Or "commando". It's the BH way - do the most with the least :lol: ...tsturbo wrote:Briefs or Boxers?
Discussions concerning leverage usually relate to real estate (mortgages are a form of leverage).verygoodthings wrote:I admit not having been here as long as most others, but in my scouring the boards:
2) Use of Margin or leverage
I think there is a general tendency to assume that given the EMH there is no point in having a point of view on valuations and certainly there is little point on acting on them. I tend to not be as doctrinaire and have not been shy about making large changes in my equity allocation or even choice of fixed income funds. Granted, large swings in my equity allocation have only been made a couple of times in now over 12 years of investing.nydad wrote:This page http://www.bogleheads.org/wiki/Boglehea ... Philosophy is a great overview of the areas on which there is general consensus amongst Bogleheads - including highly experienced authors, and denizens of this forum - stay the course, passive vs. active, index approach, asset allocation, low cost, diversify, be tax efficient, don't try to market time, don't try to predict interest rate changes...
However, much of the fun in this forum to me, and challenge, is when highly intelligent people disagree about fundamental things. So I wonder if we could try to catalog those here, and eventually create a wiki page for it.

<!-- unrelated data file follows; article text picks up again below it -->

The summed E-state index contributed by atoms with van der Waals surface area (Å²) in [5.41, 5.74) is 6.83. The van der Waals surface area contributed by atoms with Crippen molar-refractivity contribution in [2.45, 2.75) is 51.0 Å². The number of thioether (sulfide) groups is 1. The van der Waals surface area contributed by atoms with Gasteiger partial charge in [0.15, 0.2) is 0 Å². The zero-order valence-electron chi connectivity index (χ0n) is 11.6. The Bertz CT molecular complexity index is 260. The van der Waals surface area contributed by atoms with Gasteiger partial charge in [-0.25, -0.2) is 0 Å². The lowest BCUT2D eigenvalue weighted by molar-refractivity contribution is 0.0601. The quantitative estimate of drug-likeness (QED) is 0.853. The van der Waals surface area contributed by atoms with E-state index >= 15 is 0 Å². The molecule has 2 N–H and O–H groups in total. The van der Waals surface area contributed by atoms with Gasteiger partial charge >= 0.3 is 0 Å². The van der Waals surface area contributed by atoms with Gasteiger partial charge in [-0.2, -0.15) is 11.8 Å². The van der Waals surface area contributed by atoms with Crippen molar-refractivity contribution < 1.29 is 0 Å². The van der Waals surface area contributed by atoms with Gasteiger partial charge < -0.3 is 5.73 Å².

This should not be every single little nitpicky disagreement - but rather big areas of disagreement.
Here are a few I've thought of:
Commodities futures and their role in portfolio (Swedroe vs Ferri)
Adding international/developed market bonds
Total Bond Market Index (Bogle says buy, Swedroe says no)
TIPS as inflation hedge, market timing on TIPS purchases
Whether small/value premiums will persist
Recommended allocation to international/emerging market equity
Any other thoughts? What questions do you have that the experienced members of this board don't agree on (leaving you, the poor individual, to have to make their own decision!)
Personal preference. Lump sum wins expectantly financially 2/3rds time. But behaviorally DCA is much better than lump sum. For huge life altering amounts of money, the better financial case can be made for DCA.manuvns wrote:is DCA generally agreed upon ( may be lump sum for small amount ? )
oh BTW used vs new car
For reference: Chuck Norris's Own (Index) Portfolio Revealed [Humor]. Please post responses in that thread, not here.gatorking wrote:But Chuck Norris can divide by zero.
Right. I don't see this as a controversy.RonV wrote:Leaving the smartest to be Phillies fans, right?friar1610 wrote:Baseball.
This observation can be generalized into a sort of meta-observation.Morgan wrote:Not only is timing the Bond market hard, but it is more difficult than timing the stock market.Opponent Process wrote:bond market timing. Bogleheads tend to agree that successfully timing the stock market is impossible, but are unsure about bond markets.
Bogleheads who time bond markets can't really have understood the principal of market efficiency in the first place. IMHO of course...